The Fitwell Backcountry is a splitboard mountaineering boot designed to get you to the goods faster and safer. For those with gnarly lines in mind, is this the Vibram-shod answer to your big mountain prayers?
Splitboarding and backcountry riding has blown up in recent years, with more and more people inspired to ‘earn their turns’. While there have been great improvements in splitboard bindings, it soon becomes clear that regular soft boots are a compromise for the demands of split use. If you spend any time on splitboard forums, you’ll notice the lengths splitboarders will go to improve boot performance – even going as far as modifying hard shell ski boots. Fitwell have addressed this need for support and split performance with the Fitwell Backcountry. Support and durability for mountaineering use without having turn to ski boots? Sounds good to me.
Snowboarders have come round to the idea of a quiver of boards, (surfers might wonder what took them so long?) but a quiver of boots? Sounds a bit crazy, but take Jeremy Jones for example. He mentioned at a screening in Japan that he likes bouncing through mellow powder as much as the next guy – and you can be sure he wears soft boots for that. He has his own splitboard-specific softboots now, but when climbing and riding that insanely steep ‘Shangri-La’ face in the Himalayas? Fitwells. Likewise, the Fitwell Backcountry is a popular choice for guides that spend all day moving around working in the mountains. One look at their burly build quality reveals why, but is this too much boot for the typical backcountry splitboarder?
The build quality:
Splitboarding tends to destroy soft boots, placing them under forces they are not designed for. Durability is one area where the Fitwells really shine. Every aspect of the build is solid, from the Vibram sole and oversized rubber welt, to the riveted metal lace hooks. Hiking over sharp loose rocks, I had no worries that the boots would be damaged and the outer shell looks like it will last a long time. Even if you are splitboarding every day of the season, you should get a good number of years out of these boots.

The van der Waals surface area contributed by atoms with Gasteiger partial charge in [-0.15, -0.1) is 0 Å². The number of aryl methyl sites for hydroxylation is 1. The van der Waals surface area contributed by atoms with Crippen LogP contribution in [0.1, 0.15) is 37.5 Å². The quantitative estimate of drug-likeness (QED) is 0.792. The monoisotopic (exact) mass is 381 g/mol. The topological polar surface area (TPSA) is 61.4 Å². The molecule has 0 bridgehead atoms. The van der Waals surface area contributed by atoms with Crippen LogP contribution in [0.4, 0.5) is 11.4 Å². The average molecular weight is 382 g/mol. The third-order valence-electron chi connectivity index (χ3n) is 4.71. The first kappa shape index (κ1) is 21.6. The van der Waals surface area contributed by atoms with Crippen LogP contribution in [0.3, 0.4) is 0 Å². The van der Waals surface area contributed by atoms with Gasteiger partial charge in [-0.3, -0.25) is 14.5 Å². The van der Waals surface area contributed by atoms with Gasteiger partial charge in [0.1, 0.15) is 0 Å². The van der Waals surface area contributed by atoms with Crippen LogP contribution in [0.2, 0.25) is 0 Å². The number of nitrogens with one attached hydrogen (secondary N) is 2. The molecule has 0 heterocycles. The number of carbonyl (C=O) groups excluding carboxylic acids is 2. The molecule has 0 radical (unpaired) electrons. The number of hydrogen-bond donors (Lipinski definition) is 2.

Sizing and fit:
The liners are functional rather than high end, but very solidly built, in line with the ‘Made in Italy’ durability of the boot shells. One point is that they are short: about one inch lower than a pair of 32 Lashed liners. This felt strange at first, but after about two days I didn’t notice it anymore. Mountaineering boots are generally shorter around the leg than snowboard boots, and this makes the Fitwells better for touring and climbing.
Trying on soft boots I’m often taken aback by how many have folds or seams in poor positions that make the shells kink when flexed, causing pressure points. The Fitwell Backcountry doesn’t have any of that, a testament to the Italian boot-making quality. The fit, for me, is great. Obviously everyone’s feet are different, but after heat molding the liners and adding after-market insoles, they should be good for most people. There is one major point to be careful with: sizing. Fitwell’s version of ‘Mondo’ sizing is totally different to every other brand! I wear a 26.5 or 27cm boot (US 8.5 or US 9, depending on the brand) and in Fitwell sizing, I am a 280. I highly recommend trying these on in your local shop, and paying close attention to Fitwell’s sizing chart:
How do they perform?